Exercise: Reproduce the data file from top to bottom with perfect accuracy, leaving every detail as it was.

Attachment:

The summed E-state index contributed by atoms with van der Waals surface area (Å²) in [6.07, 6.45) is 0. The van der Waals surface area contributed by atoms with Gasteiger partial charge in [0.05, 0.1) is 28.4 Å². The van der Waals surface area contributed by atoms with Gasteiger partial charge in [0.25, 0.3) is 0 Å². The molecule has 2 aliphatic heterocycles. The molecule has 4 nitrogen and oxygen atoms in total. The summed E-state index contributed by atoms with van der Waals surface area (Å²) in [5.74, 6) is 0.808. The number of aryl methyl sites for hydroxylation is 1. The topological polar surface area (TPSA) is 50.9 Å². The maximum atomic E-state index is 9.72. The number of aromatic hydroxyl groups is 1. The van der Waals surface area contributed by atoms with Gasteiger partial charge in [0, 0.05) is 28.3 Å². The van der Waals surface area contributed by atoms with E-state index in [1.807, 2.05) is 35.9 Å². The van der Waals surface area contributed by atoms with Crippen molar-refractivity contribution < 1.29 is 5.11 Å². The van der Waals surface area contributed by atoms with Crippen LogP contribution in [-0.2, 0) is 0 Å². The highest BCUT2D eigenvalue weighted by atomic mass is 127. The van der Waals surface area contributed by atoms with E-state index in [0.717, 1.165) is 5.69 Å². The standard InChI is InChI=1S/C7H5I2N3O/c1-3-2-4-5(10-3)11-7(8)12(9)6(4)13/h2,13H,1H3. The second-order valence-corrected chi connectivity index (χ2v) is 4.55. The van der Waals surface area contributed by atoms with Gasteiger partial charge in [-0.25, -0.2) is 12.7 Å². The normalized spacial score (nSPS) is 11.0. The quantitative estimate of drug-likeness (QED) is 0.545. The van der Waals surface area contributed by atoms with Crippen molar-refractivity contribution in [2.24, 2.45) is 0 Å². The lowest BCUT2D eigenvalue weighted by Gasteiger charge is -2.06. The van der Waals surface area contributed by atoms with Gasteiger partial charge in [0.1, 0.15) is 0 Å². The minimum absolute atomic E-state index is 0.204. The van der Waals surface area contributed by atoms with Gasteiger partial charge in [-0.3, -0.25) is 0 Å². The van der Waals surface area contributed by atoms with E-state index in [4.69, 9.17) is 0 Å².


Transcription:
The summed E-state index contributed by atoms with van der Waals surface area (Å²) in [6.07, 6.45) is 0. The van der Waals surface area contributed by atoms with Gasteiger partial charge in [0.05, 0.1) is 28.4 Å². The van der Waals surface area contributed by atoms with Gasteiger partial charge in [0.25, 0.3) is 0 Å². The molecule has 2 aliphatic heterocycles. The molecule has 4 nitrogen and oxygen atoms in total. The summed E-state index contributed by atoms with van der Waals surface area (Å²) in [5.74, 6) is 0.808. The number of aryl methyl sites for hydroxylation is 1. The topological polar surface area (TPSA) is 50.9 Å². The maximum atomic E-state index is 9.72. The number of aromatic hydroxyl groups is 1. The van der Waals surface area contributed by atoms with Gasteiger partial charge in [0, 0.05) is 28.3 Å². The van der Waals surface area contributed by atoms with E-state index in [1.807, 2.05) is 35.9 Å². The van der Waals surface area contributed by atoms with Crippen molar-refractivity contribution < 1.29 is 5.11 Å². The van der Waals surface area contributed by atoms with Crippen LogP contribution in [-0.2, 0) is 0 Å². The highest BCUT2D eigenvalue weighted by atomic mass is 127. The van der Waals surface area contributed by atoms with E-state index in [0.717, 1.165) is 5.69 Å². The standard InChI is InChI=1S/C7H5I2N3O/c1-3-2-4-5(10-3)11-7(8)12(9)6(4)13/h2,13H,1H3. The second-order valence-corrected chi connectivity index (χ2v) is 4.55. The van der Waals surface area contributed by atoms with Gasteiger partial charge in [-0.25, -0.2) is 12.7 Å². The normalized spacial score (nSPS) is 11.0. The quantitative estimate of drug-likeness (QED) is 0.545. The van der Waals surface area contributed by atoms with Crippen molar-refractivity contribution in [2.24, 2.45) is 0 Å². The lowest BCUT2D eigenvalue weighted by Gasteiger charge is -2.06. The van der Waals surface area contributed by atoms with Gasteiger partial charge in [0.1, 0.15) is 0 Å². The minimum absolute atomic E-state index is 0.204. The van der Waals surface area contributed by atoms with Gasteiger partial charge in [-0.3, -0.25) is 0 Å². The van der Waals surface area contributed by atoms with E-state index in [4.69, 9.17) is 0 Å².